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Questions with many unknowns

  1. Oct 16, 2008 #1
    A basketball player tries to make a half-court jump shot, releasing the ball at the height of the basket. Assuming that the ball is launched at 54.0°, 14.0 m from the basket, what speed must the player give the ball?


    There are a lot of unknowns and i dont know where to start


    any help?
     
  2. jcsd
  3. Oct 16, 2008 #2
    Well, if the ball is released at the height of the basket it means that you have to find the initial velocity that will result in the ball returning to its original y position over a horizontal distance of 14 metres.
     
  4. Oct 16, 2008 #3
    There is only one unknown: the speed of the ball.
    Note that the ball is released at the height of the basket....
     
  5. Oct 16, 2008 #4
    Don't be intimidated by multiple unknowns - all it means is a few more steps.

    Start by determining what you know. Don't worry if you have to define one thing (such as velocity) in terms of another unknown (such as time).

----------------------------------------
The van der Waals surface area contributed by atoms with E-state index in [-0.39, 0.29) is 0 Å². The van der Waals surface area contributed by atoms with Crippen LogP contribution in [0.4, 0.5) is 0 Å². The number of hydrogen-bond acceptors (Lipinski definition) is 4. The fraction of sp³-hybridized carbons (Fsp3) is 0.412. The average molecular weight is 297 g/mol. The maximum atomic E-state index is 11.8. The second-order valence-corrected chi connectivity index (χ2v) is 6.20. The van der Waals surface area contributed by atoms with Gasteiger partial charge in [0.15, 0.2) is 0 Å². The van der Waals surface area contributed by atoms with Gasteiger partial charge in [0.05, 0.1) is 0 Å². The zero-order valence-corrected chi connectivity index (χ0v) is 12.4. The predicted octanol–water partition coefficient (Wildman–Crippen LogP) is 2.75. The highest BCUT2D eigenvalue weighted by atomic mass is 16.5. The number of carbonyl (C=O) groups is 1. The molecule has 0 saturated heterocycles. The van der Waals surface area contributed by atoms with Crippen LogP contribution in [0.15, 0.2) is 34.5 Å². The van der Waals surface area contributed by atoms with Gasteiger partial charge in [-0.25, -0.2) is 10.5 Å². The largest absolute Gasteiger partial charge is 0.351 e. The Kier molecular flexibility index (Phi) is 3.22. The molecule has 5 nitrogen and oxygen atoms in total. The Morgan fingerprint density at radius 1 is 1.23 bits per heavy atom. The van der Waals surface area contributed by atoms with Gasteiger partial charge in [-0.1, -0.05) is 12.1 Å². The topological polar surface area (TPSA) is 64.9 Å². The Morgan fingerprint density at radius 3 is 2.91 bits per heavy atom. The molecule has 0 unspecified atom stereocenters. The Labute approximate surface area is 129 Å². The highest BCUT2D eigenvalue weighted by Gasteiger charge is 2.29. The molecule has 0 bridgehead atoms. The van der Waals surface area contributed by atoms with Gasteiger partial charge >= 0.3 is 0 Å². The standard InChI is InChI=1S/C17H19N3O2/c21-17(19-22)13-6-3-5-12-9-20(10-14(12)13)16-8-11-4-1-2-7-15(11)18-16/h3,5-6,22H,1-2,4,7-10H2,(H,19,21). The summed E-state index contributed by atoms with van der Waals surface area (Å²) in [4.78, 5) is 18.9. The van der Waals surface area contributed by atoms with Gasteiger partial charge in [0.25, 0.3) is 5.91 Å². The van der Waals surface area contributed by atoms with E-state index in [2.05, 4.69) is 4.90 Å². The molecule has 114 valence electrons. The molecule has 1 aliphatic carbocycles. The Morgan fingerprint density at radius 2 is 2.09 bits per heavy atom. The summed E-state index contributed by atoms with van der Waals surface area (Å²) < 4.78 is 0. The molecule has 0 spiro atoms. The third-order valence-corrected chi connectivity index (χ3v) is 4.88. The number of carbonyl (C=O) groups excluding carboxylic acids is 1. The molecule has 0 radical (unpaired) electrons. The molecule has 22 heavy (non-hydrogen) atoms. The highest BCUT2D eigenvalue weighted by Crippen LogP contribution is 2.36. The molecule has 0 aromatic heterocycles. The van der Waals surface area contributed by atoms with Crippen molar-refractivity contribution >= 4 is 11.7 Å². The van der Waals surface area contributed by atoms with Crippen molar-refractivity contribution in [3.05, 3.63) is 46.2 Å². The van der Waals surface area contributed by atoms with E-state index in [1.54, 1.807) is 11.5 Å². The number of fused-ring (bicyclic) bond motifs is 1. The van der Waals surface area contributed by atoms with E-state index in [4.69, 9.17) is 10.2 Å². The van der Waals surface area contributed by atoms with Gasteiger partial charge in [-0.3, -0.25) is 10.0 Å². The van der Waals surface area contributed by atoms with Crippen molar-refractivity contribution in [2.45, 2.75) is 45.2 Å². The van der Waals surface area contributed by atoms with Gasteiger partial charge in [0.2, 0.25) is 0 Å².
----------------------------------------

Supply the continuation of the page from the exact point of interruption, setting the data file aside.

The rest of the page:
In this case you are looking for velocity. Since you have an angle, you can define it by its vertical and horizontal components. You know the total distance it is traveling vertically (it starts and ends at the same height) and you know the horizontal distance it travels (given as 14.0 m). You also know the acceleration in each direction (a = g vertically, a = 0 horizontally). From this, you should be able to develop two equations with two unknowns in each (make sure they are the same unknowns). Solve one equation for one unknown in terms of the other, then substitute that into the other equation. You now have only one unknown and can solve for that.

    Hope this helps get you started.
     
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